on 13 April 2010
Lately The Gramophone has lavished praise on the Winterreise of Mark Padmore, who brings to Schubert's great, mournful song cycle many years of musical instinct and training. I was interested in hearing a light lyric tenor attempt the work, since that is the voice Schubert wrote it for, but the price one pays is that the more desperate and anguished songs are somewhat shortchanged emotionally. fair or not, we tend to ascribe weightier feelings to weightier voices. Werner Gura's voice is just as light as Padmore's and youthful-sounding, too, as befits the narrator's age. But he has to his credit a moving Schwannengesang where Gura delivered anguish and passion with great emotional impact without owning what we think of as the "right" voice. for me, his artistry stands above Padmore's in the mastery of Lieder.
So I ran across Gura's new Winterreise with heightened expectations. The first few songs reveal what his strategy is. He takes pains to offer small nuances of phrasing to add interest to the repetitive strophic songs, and when given a chance, he dramatizes the songs with theatrical flair. Another prominent lieder specialist, Ian Bostridge, follows the same strategy, but Gura has the advantage of a more naturally beautiful voice, not to mention complete familiarity with his native language. When bostridge underlines the poetry, I feel that he's applying a studied gloss; when Gura does the same thing, it feels right because there's a felt connection between text and music. Comparisons are invidious, and others may take the reverse view. I think few could argue against the beauty and force of Gura's new version. It is tender and ouching from the outset and grows in stature until it reaches the eerie hushed catharsis of Der Leiermann at the very end. Nowhere along the way is any emotion faked or overblown into self-pity or melodrama.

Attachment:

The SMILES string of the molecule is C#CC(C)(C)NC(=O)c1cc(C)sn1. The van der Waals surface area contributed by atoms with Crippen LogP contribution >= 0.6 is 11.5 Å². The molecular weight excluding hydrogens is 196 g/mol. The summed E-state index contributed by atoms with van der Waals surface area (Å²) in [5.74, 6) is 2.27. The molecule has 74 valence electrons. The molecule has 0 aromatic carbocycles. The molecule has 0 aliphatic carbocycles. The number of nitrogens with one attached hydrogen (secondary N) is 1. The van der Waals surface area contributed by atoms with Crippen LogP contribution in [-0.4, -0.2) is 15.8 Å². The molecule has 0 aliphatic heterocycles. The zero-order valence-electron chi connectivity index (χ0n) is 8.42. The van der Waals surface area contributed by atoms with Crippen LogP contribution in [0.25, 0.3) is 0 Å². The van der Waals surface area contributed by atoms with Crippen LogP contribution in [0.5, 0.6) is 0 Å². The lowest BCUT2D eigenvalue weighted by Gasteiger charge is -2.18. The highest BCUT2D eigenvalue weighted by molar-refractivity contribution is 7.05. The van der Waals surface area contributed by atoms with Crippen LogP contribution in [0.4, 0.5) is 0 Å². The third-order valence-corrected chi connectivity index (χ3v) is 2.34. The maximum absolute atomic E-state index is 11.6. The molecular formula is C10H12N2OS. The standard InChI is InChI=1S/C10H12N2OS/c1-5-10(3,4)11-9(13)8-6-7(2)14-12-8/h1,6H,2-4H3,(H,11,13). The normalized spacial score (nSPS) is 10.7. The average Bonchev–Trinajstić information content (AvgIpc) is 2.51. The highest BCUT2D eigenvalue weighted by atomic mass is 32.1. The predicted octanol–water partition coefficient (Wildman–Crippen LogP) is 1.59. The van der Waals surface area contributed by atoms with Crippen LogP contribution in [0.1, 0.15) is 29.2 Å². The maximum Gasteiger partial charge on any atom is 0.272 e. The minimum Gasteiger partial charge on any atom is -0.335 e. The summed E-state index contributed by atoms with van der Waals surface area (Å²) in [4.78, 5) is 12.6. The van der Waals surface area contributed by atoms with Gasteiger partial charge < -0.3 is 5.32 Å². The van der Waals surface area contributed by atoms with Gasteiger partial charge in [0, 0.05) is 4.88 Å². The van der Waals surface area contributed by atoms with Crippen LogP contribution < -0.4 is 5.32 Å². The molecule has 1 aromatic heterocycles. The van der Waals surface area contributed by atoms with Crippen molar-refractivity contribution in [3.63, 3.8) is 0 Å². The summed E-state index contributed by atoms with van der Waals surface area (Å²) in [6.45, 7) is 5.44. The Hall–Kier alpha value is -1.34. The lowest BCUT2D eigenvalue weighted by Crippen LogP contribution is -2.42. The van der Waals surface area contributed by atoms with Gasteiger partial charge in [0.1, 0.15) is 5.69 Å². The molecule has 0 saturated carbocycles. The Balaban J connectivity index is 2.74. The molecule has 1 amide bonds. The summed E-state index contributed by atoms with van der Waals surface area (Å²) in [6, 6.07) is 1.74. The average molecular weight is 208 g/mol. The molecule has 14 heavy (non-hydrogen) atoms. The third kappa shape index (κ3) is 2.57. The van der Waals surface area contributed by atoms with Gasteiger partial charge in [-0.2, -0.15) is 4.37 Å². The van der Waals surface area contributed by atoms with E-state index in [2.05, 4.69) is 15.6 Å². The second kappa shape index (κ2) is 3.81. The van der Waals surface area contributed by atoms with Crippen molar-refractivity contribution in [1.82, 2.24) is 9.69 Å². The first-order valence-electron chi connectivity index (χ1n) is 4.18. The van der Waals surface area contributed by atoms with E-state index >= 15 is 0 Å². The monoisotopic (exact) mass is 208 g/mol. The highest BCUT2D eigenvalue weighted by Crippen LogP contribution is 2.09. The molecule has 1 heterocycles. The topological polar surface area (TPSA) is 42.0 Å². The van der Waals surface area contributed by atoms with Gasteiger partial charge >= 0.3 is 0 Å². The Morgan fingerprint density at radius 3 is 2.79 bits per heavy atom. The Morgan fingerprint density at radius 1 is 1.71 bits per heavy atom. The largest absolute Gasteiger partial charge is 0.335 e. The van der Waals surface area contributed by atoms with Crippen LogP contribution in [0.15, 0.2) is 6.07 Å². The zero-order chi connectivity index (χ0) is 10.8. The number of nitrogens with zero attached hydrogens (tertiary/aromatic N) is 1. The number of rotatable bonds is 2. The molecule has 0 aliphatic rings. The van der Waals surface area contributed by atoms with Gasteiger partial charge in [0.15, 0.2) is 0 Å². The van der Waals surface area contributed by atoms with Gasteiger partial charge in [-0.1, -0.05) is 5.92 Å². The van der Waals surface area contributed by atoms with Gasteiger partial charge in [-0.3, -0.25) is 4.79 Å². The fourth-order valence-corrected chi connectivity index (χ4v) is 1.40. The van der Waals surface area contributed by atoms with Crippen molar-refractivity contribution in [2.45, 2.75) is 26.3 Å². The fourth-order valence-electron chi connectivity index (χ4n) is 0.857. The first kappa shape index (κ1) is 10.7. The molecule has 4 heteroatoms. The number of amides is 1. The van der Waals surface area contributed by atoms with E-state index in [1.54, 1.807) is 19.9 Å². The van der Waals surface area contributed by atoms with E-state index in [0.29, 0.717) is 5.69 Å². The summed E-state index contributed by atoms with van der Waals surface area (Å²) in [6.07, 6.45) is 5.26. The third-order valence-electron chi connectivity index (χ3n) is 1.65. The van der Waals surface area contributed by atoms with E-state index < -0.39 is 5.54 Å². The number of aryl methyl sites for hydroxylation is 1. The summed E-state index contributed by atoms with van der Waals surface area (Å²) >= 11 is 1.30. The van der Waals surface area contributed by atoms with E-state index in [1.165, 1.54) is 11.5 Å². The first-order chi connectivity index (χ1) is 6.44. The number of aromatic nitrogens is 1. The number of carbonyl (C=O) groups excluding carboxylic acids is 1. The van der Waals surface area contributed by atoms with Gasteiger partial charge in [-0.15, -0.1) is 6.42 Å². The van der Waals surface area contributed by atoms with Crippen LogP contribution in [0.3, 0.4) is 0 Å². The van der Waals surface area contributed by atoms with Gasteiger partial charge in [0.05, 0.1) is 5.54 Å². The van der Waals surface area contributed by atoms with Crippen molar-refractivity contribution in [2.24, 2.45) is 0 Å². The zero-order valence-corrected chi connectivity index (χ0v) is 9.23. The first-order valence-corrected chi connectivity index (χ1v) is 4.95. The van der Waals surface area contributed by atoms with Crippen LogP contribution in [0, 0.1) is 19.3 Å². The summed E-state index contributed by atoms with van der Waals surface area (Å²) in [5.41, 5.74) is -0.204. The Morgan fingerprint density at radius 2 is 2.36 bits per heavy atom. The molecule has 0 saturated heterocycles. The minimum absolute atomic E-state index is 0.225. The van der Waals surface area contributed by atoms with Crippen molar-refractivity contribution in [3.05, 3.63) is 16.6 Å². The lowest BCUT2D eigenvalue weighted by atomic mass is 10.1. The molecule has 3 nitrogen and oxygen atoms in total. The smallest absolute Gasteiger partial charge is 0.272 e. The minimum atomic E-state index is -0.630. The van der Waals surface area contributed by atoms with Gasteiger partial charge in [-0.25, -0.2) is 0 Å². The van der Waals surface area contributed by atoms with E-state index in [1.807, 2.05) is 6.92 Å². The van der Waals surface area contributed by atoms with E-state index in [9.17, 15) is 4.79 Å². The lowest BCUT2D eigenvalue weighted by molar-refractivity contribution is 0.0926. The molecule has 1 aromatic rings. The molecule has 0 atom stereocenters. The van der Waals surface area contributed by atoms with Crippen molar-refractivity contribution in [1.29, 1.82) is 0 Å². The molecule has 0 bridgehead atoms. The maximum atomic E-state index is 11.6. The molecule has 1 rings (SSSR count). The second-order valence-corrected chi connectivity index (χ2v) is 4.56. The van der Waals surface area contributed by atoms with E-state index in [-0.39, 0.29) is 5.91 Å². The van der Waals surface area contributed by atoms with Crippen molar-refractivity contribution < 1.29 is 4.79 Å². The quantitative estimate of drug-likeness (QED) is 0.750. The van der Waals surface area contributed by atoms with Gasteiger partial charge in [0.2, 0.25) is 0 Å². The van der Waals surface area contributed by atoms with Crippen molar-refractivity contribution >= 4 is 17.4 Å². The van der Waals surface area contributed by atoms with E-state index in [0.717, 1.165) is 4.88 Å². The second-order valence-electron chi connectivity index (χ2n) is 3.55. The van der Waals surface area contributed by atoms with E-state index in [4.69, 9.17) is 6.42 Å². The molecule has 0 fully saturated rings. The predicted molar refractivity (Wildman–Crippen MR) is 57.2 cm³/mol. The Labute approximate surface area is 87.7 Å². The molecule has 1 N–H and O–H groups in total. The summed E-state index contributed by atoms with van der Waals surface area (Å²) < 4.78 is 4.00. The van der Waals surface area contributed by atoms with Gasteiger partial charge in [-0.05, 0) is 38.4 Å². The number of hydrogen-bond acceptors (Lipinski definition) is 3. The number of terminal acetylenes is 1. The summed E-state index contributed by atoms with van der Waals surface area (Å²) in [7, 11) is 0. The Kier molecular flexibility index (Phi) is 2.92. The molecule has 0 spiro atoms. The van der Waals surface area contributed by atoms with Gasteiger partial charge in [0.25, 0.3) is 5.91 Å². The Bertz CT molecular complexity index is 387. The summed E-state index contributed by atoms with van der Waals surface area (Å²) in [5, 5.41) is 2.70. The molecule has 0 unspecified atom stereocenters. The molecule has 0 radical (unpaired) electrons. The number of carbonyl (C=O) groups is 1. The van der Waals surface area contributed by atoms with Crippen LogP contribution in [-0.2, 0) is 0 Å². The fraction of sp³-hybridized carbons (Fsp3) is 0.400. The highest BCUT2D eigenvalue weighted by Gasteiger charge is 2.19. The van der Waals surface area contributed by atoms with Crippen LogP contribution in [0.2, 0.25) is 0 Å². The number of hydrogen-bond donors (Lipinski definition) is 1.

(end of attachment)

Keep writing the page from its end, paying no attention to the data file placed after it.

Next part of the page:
Padmore's recording was extolled for having the accomplished soloist Paul Lewis as accompanist. I'd offer Christoph Berner, though far less known, as arguably finer. Lewis bends over backward to be unassuming, while Berner takes Schubert's piano part to be equal to the singer's part. One hears him as an independent voice, which was also true of Benjamin Britten when paired with Peter Pears in the most wrenching and emotionally deep Winterreise I know. Berner isn't quite Britten, finding less subtlety in this apparently simple music, but his musicality is a great asset here.
finally, gura must be praised for finding a variety of tones where so many singers wind up giving us an emotional landscape that is too uniform and plaintive. the lost, lonely youth becomes alive before our eyes, and that's the ultimate compliment in lieder singing. His Winterreise belongs among the best from the past.
on 5 February 2015
Lately I am starting to discover the vocal side of classical music. After buying some CD's by Philippe Jaroussky I heard the Winterreise on the radio. Curious to hear more I did more research and came across this version. I love it, I also heard the famous other versions but this one struck me by tone and mood. The recording is crystal clear and Güra's voice is supple and persuasive. The fortepiano is not exactly from Schubert's era but it still has the fortepiano sound without the, often, out-of-tune sound so many fortpianos have of an older generation.
Compared to other recordings the mood of this one convinced me right away. To me it truly sounds like a young man who is desperate but tries to humour himself to drive out the demons. Schubert was young when he wrote it and he sung this piece himself and this recording re-creates this mood to me.
on 26 September 2012
Really is !All the other`s previous recording`s have no meaning for me .
No one has`t before touch me so deeply, so dramaticly , as this chamber music duo. This is my Schubert !
Now i know , what Schubert mean, when he told to his friends in 1827:"Today my friends, i will sing for You dreadful songs."
Thank You Franz Schubert! Thank You Werner Güra and Cristoph Berner !